McCoy Tyner

The jazz pianist recorded and performed with the John Coltrane Quartet and went on to chart a successful solo career throughout the 1970s and 1980s.

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McCoy Tyner photo by David Redfern and Redferns
Photo: David Redfern/Redferns

To have stepped out of the shadow of a genius like John Coltrane would be a challenge for a lesser talent than pianist McCoy Tyner. He is, without doubt, one of the most brilliant and consistent pianists of the 20th century whose six-decade and counting career is still in full swing. He’s left-handed, which in part accounts for the attack he achieves on the bass keys of the piano, a real distinguishing feature of his playing. While being a jazzman to his core, his sense of melodic invention is always to the fore making him accessible to some who may falter when listening to some other jazz pianists.

Born in Philadelphia, PA, Tyner was encouraged to play the piano by his mother when he was a teenager. By 1953, aged fifteen, he was being influenced by Bud Powell, also from Philadelphia, another brilliant pianist who recorded for Clef, the forerunner of Verve Records.  In 1960 the twenty-two-year-old Tyner began playing with Benny Golson and Art Farmer’s Jazztet but soon after he joined John Coltrane’s group. Trane, who had got to know Tyner in Philadelphia, had been featuring one of the pianist’s compositions, ‘The Believer’, since 1958.

Between 1961 and 1965 Tyner recorded a number of classic albums with Coltrane, including Live at the Village Vanguard, Ballads, Live at Birdland, Crescent, and A Love Supreme for the Impulse! label. In 1962 Tyner recorded his first solo record for Impulse!, appropriately entitled, Inception. It received good critical reviews and set him on course for a solo career that has lasted six decades and more; although to begin with he continued to be a member of the Coltrane group. The highlights of his early career with Impulse! are Reaching Fourth and Live At Newport, both from 1963.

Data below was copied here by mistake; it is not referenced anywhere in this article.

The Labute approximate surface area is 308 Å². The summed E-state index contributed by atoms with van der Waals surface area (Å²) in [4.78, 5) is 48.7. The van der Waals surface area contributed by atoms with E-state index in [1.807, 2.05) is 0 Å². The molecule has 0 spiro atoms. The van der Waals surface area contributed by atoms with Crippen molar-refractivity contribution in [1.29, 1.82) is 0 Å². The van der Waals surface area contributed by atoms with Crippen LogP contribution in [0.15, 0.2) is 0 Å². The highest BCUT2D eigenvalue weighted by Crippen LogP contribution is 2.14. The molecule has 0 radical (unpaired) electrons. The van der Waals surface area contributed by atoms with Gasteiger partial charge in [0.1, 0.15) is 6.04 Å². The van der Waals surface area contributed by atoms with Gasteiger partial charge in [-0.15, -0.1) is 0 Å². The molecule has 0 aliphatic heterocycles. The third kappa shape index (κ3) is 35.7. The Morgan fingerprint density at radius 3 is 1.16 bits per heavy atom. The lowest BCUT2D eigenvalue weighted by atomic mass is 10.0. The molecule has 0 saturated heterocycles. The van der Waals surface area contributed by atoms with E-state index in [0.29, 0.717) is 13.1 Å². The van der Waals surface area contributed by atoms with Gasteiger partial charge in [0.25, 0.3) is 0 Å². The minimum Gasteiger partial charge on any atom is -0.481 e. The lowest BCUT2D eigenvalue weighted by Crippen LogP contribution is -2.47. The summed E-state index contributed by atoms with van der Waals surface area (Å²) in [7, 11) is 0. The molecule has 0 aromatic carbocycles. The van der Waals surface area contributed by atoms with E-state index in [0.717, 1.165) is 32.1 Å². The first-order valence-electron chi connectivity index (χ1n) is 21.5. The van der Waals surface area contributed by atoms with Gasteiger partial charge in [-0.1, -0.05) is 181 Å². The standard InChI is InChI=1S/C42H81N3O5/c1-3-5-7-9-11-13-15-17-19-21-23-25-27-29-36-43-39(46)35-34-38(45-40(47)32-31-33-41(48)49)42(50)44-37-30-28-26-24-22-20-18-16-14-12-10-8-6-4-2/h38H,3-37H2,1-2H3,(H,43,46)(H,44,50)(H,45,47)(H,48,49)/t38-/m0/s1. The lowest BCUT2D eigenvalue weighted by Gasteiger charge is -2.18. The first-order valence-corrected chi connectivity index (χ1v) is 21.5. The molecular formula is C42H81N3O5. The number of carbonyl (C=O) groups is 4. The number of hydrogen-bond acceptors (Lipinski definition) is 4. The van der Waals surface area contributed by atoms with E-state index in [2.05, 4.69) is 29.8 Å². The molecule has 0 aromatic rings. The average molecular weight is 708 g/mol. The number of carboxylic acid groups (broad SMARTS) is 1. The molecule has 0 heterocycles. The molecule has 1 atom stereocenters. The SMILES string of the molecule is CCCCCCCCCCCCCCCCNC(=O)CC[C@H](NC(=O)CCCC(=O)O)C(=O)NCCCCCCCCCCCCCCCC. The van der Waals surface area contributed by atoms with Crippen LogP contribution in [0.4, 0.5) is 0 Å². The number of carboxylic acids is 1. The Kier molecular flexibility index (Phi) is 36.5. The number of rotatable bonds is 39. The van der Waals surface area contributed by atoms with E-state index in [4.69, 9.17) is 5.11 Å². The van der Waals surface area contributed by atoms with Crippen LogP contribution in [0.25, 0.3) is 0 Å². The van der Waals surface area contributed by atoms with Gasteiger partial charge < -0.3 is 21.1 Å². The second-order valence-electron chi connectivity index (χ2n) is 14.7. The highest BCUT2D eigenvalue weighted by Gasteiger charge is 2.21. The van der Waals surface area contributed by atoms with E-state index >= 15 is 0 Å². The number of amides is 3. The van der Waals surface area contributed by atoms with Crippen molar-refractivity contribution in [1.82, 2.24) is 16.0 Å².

By 1965, Coltrane’s music was moving in a different direction and so Tyner struck out entirely on his own; for a while, he even played in Ike and Tina Turner’s band. His first recording for Blue Note was The Real McCoy in 1967 and was one of a string of albums during the remainder of the decade that are all well worth seeking out, including, Tender Moments (1967) and Time For Tyner (1968).

In 1972 he recorded the first of his genuine masterpieces, Sahara, followed by another, Echoes Of A Friend, in the same year and Enlightenment the following year – all were recorded for the Milestone label.  One of Tyner’s most beautiful records is 1978’s Fly With The Wind with its amazing title track; featured on the album are flautist Hubert Laws and drummer Billy Cobham who had been with Mahavishnu John McLaughlin’s band at the start of the seventies. Tyner rounded out the decade with Horizon, another genuine 5-star recording.

Tyner passed away in 2020 at the age of 81. In his final years of touring and recording he released Uptown/Downtown (1989), Plays John Coltrane At The Village Vanguard (2001) and Counterpoints: Live In Tokyo (2004).

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